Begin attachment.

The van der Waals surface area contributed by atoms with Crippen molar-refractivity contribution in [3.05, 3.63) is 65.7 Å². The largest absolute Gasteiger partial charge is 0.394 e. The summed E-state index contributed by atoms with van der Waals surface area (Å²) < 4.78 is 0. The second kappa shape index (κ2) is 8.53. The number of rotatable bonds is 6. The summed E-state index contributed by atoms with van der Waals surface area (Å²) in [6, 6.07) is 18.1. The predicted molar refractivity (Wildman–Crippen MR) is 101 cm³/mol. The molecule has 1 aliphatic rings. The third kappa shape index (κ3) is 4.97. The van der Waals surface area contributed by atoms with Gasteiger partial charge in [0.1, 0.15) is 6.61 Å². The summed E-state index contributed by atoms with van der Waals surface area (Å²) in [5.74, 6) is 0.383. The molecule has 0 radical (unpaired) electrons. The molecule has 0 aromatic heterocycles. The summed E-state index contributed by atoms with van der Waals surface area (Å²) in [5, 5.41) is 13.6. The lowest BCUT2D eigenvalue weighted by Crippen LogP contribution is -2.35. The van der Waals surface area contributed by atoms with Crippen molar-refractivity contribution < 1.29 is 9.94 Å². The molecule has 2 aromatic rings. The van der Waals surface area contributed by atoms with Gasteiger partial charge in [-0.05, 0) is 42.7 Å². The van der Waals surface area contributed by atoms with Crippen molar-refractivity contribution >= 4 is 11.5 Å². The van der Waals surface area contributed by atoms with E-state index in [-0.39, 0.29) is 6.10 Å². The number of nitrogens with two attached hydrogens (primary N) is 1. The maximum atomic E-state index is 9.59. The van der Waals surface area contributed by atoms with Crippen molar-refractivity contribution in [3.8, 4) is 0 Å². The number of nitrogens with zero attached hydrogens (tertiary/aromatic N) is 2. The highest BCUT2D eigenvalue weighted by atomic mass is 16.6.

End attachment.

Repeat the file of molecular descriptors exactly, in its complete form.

The van der Waals surface area contributed by atoms with Crippen molar-refractivity contribution in [3.05, 3.63) is 65.7 Å². The largest absolute Gasteiger partial charge is 0.394 e. The summed E-state index contributed by atoms with van der Waals surface area (Å²) < 4.78 is 0. The second kappa shape index (κ2) is 8.53. The number of rotatable bonds is 6. The summed E-state index contributed by atoms with van der Waals surface area (Å²) in [6, 6.07) is 18.1. The predicted molar refractivity (Wildman–Crippen MR) is 101 cm³/mol. The molecule has 1 aliphatic rings. The third kappa shape index (κ3) is 4.97. The van der Waals surface area contributed by atoms with Gasteiger partial charge in [0.1, 0.15) is 6.61 Å². The summed E-state index contributed by atoms with van der Waals surface area (Å²) in [5.74, 6) is 0.383. The molecule has 0 radical (unpaired) electrons. The molecule has 0 aromatic heterocycles. The summed E-state index contributed by atoms with van der Waals surface area (Å²) in [5, 5.41) is 13.6. The lowest BCUT2D eigenvalue weighted by Crippen LogP contribution is -2.35. The van der Waals surface area contributed by atoms with Crippen molar-refractivity contribution < 1.29 is 9.94 Å². The molecule has 2 aromatic rings. The van der Waals surface area contributed by atoms with Gasteiger partial charge in [-0.05, 0) is 42.7 Å². The van der Waals surface area contributed by atoms with Crippen molar-refractivity contribution >= 4 is 11.5 Å². The van der Waals surface area contributed by atoms with E-state index in [-0.39, 0.29) is 6.10 Å². The number of nitrogens with two attached hydrogens (primary N) is 1. The maximum atomic E-state index is 9.59. The van der Waals surface area contributed by atoms with Crippen molar-refractivity contribution in [3.8, 4) is 0 Å². The number of nitrogens with zero attached hydrogens (tertiary/aromatic N) is 2. The highest BCUT2D eigenvalue weighted by atomic mass is 16.6.